Marriage à la Mode

Hands-down best non-fiction book of the year so far, and I did so want to be able to hate it. Katie Roiphe’s Uncommon Arrangements shines an illuminating spotlight on seven literary marriages that took place between 1910 and the Second World War. Each case study is meticulously researched and you never feel that Roiphe is taking liberties with her characters; instead she manages the difficult balance of being deliciously gossipy and yet perceptively insightful. The relationships are brought to vivid life almost as if the reader had been plunged into a novel, and yet we are fully aware of the genuine risks and challenges these people faced when they experimented so audaciously with marriage; and after all, only the truth could be so very strange. It’s very much the kind of book I wish I could write, and it would have been nice (for me) to say it was flawed; alas, it isn’t. It’s quite brilliantly done and completely compelling.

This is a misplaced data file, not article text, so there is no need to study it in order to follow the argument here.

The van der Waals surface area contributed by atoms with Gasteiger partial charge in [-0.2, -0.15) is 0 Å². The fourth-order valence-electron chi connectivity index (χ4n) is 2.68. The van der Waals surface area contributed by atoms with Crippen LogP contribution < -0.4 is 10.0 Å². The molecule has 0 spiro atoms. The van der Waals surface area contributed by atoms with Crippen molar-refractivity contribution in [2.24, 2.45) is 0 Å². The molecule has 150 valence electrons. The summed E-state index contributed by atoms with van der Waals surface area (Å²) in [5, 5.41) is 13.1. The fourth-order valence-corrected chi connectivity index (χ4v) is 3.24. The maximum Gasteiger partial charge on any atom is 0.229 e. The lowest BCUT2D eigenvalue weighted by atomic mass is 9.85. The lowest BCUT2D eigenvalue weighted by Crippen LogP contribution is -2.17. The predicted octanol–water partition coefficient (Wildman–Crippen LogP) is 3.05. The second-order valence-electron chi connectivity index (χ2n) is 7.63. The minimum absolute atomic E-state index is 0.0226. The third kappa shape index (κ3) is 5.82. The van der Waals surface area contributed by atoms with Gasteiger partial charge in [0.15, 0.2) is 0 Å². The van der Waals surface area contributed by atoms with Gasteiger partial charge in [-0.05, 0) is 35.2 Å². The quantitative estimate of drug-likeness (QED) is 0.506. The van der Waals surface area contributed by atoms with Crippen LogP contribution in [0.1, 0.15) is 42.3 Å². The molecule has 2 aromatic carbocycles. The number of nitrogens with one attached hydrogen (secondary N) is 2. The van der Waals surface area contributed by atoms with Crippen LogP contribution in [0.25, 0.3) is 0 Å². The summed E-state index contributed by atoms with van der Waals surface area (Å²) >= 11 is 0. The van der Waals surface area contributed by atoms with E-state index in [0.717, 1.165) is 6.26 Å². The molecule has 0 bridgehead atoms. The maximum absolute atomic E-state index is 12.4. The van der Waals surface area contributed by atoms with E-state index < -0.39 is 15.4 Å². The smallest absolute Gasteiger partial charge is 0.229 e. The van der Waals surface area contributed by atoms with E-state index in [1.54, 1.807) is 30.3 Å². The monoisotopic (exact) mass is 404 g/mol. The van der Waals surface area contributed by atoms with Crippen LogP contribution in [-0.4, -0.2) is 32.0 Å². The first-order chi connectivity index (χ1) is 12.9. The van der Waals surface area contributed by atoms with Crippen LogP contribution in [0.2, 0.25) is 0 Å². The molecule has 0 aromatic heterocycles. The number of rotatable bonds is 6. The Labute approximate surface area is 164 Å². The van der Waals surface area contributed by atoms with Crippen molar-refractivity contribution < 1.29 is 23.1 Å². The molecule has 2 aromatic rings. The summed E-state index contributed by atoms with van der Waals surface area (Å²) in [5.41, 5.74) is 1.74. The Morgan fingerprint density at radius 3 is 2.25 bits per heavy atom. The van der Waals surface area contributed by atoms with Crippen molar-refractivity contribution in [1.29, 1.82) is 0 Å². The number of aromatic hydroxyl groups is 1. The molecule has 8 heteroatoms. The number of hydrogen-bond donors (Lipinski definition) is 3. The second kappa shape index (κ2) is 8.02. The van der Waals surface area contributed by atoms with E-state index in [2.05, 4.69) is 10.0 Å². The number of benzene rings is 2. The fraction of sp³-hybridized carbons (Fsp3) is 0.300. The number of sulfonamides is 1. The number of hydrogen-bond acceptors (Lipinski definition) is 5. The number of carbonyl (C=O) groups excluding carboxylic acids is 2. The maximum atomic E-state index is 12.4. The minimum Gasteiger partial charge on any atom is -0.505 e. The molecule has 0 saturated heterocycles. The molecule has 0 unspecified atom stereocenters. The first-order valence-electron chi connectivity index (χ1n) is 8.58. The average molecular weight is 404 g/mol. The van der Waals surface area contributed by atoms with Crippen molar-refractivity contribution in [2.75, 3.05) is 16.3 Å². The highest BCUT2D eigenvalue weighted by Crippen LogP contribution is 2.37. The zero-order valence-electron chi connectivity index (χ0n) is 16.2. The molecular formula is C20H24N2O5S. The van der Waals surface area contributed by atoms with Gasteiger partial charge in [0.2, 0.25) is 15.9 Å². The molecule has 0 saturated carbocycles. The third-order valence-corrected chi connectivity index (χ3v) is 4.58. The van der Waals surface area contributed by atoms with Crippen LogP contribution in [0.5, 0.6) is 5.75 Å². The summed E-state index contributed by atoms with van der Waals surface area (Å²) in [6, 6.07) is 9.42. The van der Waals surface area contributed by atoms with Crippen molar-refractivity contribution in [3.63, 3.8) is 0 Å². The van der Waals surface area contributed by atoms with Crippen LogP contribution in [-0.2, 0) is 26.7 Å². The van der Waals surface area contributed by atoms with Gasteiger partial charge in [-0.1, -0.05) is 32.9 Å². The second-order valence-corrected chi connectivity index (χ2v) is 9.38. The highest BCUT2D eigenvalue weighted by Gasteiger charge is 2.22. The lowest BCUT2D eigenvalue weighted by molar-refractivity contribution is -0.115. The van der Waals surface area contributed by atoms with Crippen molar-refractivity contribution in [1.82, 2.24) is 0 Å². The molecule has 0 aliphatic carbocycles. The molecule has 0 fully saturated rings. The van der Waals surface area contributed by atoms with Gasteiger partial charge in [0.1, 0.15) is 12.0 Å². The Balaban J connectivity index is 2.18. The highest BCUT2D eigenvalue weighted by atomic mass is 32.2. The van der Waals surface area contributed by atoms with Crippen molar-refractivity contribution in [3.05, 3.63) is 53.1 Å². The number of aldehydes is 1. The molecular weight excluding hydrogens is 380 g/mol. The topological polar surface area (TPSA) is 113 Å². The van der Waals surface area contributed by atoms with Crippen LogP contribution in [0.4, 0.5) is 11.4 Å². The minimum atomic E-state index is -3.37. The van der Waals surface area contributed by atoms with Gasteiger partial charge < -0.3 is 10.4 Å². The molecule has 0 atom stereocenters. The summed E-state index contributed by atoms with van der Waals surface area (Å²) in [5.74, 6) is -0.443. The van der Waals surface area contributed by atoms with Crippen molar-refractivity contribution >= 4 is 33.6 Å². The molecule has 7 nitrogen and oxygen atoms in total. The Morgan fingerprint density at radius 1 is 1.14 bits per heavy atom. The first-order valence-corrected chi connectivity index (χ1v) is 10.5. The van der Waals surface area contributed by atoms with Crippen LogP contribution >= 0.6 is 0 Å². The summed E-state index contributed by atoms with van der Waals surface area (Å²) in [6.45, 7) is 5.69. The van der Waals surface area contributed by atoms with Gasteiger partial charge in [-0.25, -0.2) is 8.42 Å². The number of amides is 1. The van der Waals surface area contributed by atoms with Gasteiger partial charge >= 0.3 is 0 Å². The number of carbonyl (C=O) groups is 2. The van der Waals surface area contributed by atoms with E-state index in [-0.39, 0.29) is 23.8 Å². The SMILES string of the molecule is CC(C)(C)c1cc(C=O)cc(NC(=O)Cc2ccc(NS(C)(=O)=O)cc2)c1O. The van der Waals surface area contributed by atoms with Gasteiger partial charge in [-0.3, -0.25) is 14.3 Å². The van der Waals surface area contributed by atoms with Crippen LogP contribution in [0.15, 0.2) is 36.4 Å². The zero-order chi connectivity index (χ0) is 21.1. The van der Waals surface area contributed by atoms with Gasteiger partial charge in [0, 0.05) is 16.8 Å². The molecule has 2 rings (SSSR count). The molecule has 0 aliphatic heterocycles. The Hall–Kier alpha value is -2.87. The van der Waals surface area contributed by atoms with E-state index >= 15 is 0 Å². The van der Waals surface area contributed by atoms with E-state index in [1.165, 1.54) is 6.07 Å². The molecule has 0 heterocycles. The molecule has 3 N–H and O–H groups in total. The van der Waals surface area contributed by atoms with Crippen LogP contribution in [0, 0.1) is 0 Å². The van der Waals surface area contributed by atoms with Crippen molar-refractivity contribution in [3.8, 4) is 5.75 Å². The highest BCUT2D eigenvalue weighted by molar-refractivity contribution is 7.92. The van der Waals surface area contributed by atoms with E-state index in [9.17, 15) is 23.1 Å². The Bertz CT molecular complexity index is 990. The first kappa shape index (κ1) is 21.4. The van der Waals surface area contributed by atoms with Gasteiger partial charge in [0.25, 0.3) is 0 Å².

Katie Roiphe has been very clever with her choice of historical period. This is the time between the stranglehold of religion in the nineteenth century and the imperative to be normal and like everyone else that has dominated social mores from the second half of the twentieth century onwards. In this brief era the world was changing fast, and everything was ripe for renewal. Feminism had given educated women a broader sense of their own capabilities and artistic eccentricity was still viewed reasonably indulgently. If you had enough money then you could still guarantee your freedom and your privacy. Roiphe’s unusual unions are all between writers who offer the great advantage of writing down everything that they experience, partly in letters, partly in memoirs and novels. They had the talent and the intelligence to record sensitively and insightfully what they were going through, even if they didn’t always have the wit to change their dreadful circumstances for good ones. But this was also a passionate era, tinged with romantic longings for absolutes and shot through with scientific desires for experimentation. The result was some extraordinary relationships that were often sacrificed to the very ordinary pitfalls of jealousy, resentment and possessiveness.